Like Equitrans Midstream (NYSE:ETRN), like Antero Midstream, owns and operates pipeline assets. In fact, both companies operate largely within the same geographic area (the Appalachian basin).
Unlike AN stock, ETRN stock has been more volatile this year. Largely, due to issues with one of its key pipeline projects (Mountain Valley). The market is also worried about another dividend cut. It slashed its payout in 2020, and the present rate of payout exceeds cash flow.
So, given its problems despite boom times in energy, why buy it? These issues may be more than accounted for. It currently yields 8.7%, and trades at a low earnings multiple (11.7x) compared to other midstream stocks. Expected to see earnings growth this year and the next, it may be able to sustain its dividend. Coupled with progress with Mountain Valley, ETRN stock could in time make a recovery.
Diamondback Energy (FANG)
As I hinted at above, there are two large-cap E&P stocks that are “pricier” than low-priced APA, but nonetheless should be considered overpriced energy stocks. The first name is Diamondback Energy (NASDAQ:FANG). This E&P company primarily operates in West Texas’ Permian Basin.
Trading for 4.4x estimated 2022 earnings, FANG stock is slightly more expensive than APA stock, yet cheaper than the oil exploration stocks sporting mid to high-single digit forward yields.
The bull case for Diamondback Energy is not complicated; here is it in a nutshell. If energy prices stay high, so too will Diamondback’s earnings. As my InvestorPlace colleague Will Ashworth recently discussed, this company plans to return 75% of its cash flow to shareholders. Through both its variable dividend, plus its share repurchase program. With a low valuation, and high implied yield, after its slide in price since June, consider it a buy.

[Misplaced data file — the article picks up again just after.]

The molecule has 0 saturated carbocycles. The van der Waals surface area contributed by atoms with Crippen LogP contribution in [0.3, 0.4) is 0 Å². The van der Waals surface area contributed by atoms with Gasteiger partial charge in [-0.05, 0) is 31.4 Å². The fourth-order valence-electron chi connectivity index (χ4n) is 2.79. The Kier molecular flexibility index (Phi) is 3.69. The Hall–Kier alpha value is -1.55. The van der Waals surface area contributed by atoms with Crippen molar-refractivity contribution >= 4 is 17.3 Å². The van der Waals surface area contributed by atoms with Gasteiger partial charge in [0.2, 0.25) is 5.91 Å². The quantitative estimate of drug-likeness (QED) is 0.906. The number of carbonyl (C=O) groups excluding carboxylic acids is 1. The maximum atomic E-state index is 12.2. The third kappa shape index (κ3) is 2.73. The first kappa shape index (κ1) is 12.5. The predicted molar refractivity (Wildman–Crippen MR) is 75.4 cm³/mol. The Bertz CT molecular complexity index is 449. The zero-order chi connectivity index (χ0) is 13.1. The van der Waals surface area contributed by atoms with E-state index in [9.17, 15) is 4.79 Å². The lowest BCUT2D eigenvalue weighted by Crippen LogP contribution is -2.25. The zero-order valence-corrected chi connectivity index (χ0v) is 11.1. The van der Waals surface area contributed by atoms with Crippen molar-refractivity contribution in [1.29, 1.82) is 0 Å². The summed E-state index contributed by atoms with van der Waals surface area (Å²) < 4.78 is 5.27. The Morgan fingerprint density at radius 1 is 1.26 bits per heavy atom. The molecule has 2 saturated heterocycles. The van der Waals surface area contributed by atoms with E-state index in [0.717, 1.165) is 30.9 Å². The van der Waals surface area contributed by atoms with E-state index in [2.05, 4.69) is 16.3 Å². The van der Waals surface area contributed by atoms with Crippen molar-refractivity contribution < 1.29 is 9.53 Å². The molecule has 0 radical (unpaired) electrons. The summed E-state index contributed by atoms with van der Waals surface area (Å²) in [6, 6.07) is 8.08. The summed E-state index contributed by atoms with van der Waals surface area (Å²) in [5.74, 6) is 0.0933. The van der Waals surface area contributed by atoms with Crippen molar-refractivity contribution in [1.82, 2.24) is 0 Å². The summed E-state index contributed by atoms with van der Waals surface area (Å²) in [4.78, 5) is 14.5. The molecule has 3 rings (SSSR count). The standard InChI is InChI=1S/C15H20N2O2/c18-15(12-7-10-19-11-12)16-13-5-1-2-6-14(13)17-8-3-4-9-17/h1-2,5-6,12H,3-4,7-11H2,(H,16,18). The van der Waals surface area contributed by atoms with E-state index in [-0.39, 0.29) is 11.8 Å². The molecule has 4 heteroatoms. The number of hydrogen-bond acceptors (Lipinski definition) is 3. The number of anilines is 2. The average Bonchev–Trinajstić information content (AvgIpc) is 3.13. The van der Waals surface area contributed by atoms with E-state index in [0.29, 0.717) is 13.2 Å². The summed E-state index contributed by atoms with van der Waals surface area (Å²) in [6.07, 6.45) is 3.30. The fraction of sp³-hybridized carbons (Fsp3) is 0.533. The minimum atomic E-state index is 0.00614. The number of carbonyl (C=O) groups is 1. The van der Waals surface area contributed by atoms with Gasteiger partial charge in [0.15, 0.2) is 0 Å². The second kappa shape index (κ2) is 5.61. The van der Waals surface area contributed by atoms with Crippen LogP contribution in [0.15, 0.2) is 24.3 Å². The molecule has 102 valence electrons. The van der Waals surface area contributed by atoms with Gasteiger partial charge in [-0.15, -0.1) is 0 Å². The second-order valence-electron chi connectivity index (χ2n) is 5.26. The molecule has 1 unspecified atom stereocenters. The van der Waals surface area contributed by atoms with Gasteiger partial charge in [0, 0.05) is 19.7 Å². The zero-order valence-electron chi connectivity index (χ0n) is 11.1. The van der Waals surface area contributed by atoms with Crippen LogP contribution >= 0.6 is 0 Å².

Marathon Oil (MRO)
Marathon Oil (NYSE:MRO) is the second large-cap E&P stock that’s more expensive than APA, yet still worth buying as it has become oversold. As Louis Navellier recently put it, this is an energy stock with a simple path to strong returns.
It may not be plowing its cash flow into a high-promise exploration project, like APA is currently doing. It is, however, pursuing a similar strategy as Diamondback. That is, it’s taking the high cash flow resulting from high oil prices, and returning it to investors. Mainly, via an aggressive share repurchase program.
Since last October, its repurchases have totaled $1.6 billion. It has reduced its share count by a total of 11%. A continued steady reduction in outstanding shares will raise earnings-per-share, and in turn, its share price. This points to solid returns for investors buying it today.
Integrated energy stocks have fallen in line with energy prices. Yet among the “big oil” names that have become oversold, you may want to put Shell (NYSE:SHEL) at the top of your watchlist. I can see why this European oil giant wouldn’t be the first choice for many investors.
Shell has been under more pressure to “go green” than its U.S. counterparts. This has resulted in it investing more heavily into areas like renewable hydrogen. Uncertainty over this may be why it trades at a lower forward valuation (4.9x) than Chevron (NYSE:CVX), which trades for 8.1x forward earnings, or ExxonMobil (NYSE:XOM), which trades for 7.1x earnings.
However, this may work in your favor. Given the push for “net zero” carbon, Shell’s efforts could pay off in time. Meanwhile, it’s still generating tens of billions in cash flow from its fossil fuels business.
On the date of publication, Thomas Niel did not have (either directly or indirectly) any positions in the securities mentioned in this article. The opinions expressed in this article are those of the writer, subject to the InvestorPlace.com Publishing Guidelines.